Letting the Good Times Roll in Retina

American Academy of Ophthalmology 2013

Carl D. Regillo, MD; Allen C. Ho, MD; Sunir J. Garg, MD


December 04, 2013

Editorial Collaboration

Medscape &

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In This Article

Developments in Wet AMD

Carl D. Regillo, MD: Hello. I'm Dr. Carl Regillo, Chief of the Retina Service at Wills Eye Hospital in Philadelphia. Welcome to Medscape Ophthalmology Insights, coming from the Academy of Ophthalmology (AAO) meeting in New Orleans. This is part of a series of commentaries produced in cooperation between Medscape and Wills Eye Hospital.

Joining me today are Dr. Allen Ho and Dr. Sunir Garg of Wills Eye Hospital. Dr. Ho is the Director of the Retina Service at Wills Eye, and Dr. Garg is Associate Professor on the Retina Service at Wills Eye.

We will be discussing the latest developments in retina presented at this year's meeting, and there is a lot to talk about. It's been an exciting meeting with a lot of new developments. Let's start with wet age-related macular degeneration (AMD). What do you think are the biggest developments in wet AMD at this meeting?

Allen C. Ho, MD: The biggest developments in wet AMD were the results of some of the clinical trials, both positive and negative results. For example, in the LUCAS study,[1] we learned that a treat-and-extend approach comparing bevacizumab with ranibizumab yielded equivalent results with no new safety concerns. That was important because we previously didn't have a treat-and-extend study including that many patients.

Dr. Regillo: Sunir, what did you think was top news in wet AMD?

Sunir J. Garg, MD: One thing that we were hoping was going to pan out was an eye drop used to treat wet AMD. Unfortunately, those data didn't look very good, and I am not sure that this current molecule has much of a future.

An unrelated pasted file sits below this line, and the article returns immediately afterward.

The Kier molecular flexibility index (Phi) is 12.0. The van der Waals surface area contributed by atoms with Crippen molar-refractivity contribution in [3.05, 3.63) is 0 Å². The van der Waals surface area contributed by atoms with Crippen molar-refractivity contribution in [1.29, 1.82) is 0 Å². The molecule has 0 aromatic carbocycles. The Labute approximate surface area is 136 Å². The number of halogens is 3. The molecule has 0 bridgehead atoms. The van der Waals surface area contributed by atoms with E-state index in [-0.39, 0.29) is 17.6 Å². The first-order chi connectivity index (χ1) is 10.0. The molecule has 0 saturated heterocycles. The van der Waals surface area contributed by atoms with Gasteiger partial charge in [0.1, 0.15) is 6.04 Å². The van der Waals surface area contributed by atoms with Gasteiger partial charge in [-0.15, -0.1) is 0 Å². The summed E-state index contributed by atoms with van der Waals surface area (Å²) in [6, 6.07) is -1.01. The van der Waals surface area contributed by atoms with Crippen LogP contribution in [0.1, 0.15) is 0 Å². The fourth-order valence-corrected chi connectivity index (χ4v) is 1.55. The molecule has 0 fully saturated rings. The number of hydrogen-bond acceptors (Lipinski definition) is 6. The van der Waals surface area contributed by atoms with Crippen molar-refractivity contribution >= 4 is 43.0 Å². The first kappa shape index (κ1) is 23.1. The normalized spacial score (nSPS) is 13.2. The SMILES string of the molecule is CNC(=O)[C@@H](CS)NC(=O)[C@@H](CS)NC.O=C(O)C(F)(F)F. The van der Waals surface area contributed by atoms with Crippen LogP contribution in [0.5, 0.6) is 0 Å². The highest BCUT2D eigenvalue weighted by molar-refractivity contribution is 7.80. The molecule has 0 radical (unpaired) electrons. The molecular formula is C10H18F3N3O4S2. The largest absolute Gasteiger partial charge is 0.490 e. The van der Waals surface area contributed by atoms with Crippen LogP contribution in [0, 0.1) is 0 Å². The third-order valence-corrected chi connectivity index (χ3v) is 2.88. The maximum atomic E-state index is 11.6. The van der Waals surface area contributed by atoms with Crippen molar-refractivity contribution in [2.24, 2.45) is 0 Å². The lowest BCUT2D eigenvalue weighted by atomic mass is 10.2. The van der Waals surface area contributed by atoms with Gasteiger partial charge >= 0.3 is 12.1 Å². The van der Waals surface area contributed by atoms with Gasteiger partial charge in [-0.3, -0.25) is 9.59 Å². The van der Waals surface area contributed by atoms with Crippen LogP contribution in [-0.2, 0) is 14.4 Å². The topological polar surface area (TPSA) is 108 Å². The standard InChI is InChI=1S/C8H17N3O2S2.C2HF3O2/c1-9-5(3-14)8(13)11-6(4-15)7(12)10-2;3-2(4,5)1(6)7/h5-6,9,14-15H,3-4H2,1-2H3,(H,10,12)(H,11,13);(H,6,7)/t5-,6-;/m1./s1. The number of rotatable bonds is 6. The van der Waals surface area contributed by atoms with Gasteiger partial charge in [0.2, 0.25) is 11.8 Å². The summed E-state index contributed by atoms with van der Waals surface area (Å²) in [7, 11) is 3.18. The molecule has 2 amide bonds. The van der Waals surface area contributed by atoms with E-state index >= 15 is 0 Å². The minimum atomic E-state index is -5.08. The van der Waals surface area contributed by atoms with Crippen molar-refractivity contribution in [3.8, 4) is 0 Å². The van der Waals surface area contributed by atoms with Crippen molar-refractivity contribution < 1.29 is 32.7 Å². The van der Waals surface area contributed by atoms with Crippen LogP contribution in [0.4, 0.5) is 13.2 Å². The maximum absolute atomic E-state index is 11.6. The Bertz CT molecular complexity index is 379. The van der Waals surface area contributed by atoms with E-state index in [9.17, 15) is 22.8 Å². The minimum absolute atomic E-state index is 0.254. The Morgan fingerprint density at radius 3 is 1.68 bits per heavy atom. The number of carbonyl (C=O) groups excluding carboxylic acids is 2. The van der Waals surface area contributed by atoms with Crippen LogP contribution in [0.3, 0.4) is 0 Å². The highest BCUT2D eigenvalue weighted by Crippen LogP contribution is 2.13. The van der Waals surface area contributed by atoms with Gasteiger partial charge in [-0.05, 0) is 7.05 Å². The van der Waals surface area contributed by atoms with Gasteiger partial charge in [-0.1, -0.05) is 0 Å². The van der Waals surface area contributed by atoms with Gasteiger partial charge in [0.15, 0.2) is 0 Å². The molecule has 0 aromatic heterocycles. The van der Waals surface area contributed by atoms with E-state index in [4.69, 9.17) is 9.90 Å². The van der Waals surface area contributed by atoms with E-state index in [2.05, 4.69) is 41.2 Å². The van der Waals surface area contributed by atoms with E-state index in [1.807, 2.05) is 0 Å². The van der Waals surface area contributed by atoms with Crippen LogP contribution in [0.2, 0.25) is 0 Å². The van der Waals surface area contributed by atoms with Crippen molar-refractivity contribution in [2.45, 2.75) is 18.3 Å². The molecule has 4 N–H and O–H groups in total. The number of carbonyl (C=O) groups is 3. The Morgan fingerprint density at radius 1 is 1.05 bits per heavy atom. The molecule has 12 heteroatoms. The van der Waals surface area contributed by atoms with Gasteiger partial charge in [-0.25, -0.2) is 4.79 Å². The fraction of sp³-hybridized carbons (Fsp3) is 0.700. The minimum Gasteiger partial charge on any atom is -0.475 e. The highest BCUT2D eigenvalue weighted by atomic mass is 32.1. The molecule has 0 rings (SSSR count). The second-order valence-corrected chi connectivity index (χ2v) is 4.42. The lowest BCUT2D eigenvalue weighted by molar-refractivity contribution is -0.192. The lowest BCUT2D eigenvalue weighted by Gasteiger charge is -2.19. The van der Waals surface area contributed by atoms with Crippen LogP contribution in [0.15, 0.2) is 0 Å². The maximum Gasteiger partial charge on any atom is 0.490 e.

Dr. Ho: I would agree, with the emphasis on the current molecule, because other eye drop molecules are in development right now that may be different, and therefore we can't cross off that category or that delivery system yet for our patients. We need something better for the treatment burden of wet AMD.

Dr. Regillo: You are speaking specifically about pazopanib,[2] the kinase inhibitor eye drop that was tested at phase 2 and didn't show a signal for efficacy. Is that how you took it?

Dr. Garg: Exactly. We were hoping for more.

Some Areas Still Need Work

Dr. Regillo: What about radiation therapy? Is that going to be part of what we are going to see in the future on the basis of what was presented at this meeting?

Dr. Garg: There has been a lot of interest in it over the past few years. The current studies suggest that there might be some benefit; however, I don't know whether it is going to change how we treat patients on a day-to-day basis.

Dr. Regillo: What are the benefits? Better vision? Fewer treatments?

Dr. Garg: Fewer treatments. Patients often have to come in monthly or every other month for treatment, which becomes a big burden on the patient and their families. If you can keep them out of the office, that would be great. That was the hope with radiation, but it wasn't as impressive as I was hoping it would be.

Dr. Regillo: How is designed ankyrin repeat protein (DARPin) looking? We have been hearing a lot about DARPin. It's now in phase 2 testing. Will that be an antivascular endothelial growth factor (VEGF) agent that will give us an extended durability of effect?

Dr. Ho: What is attractive about the Allergan DARPin program is that the molecule is a different kind of molecule to inhibit VEGF. They believe that binding affinity is increased, with potentially longer duration of action.

We know from the presentation by David Callanan[3] that we still need to do a little work on formulation. So the answers are still out there. We don't know the answers quite yet. But there is some promise there. We shall see.

Dr. Regillo: What is the issue with formulation?

Dr. Ho: The issue with formulation was inflammation that some of the patients experienced.

Dr. Regillo: Have we seen that decreasing as the formulation is evolving? Is it looking any better now in phase 2 than in phase 1?

Dr. Ho: There is a little bit of improvement, but they need to improve it more.

Dr. Regillo: The LUCAS study was much anticipated for quite some time because all we have had are smaller treat-and-extend-style therapies, and this was the first large prospective study that actually showed that treat-and-extend, whether with bevacizumab or ranibizumab, can have very good results. The mean number of treatments in year 1 was 8, and they achieved visual acuity results that looked good, on par with what you would expect with frequent fixed therapy -- for example, ranibizumab in MARINA and ANCHOR.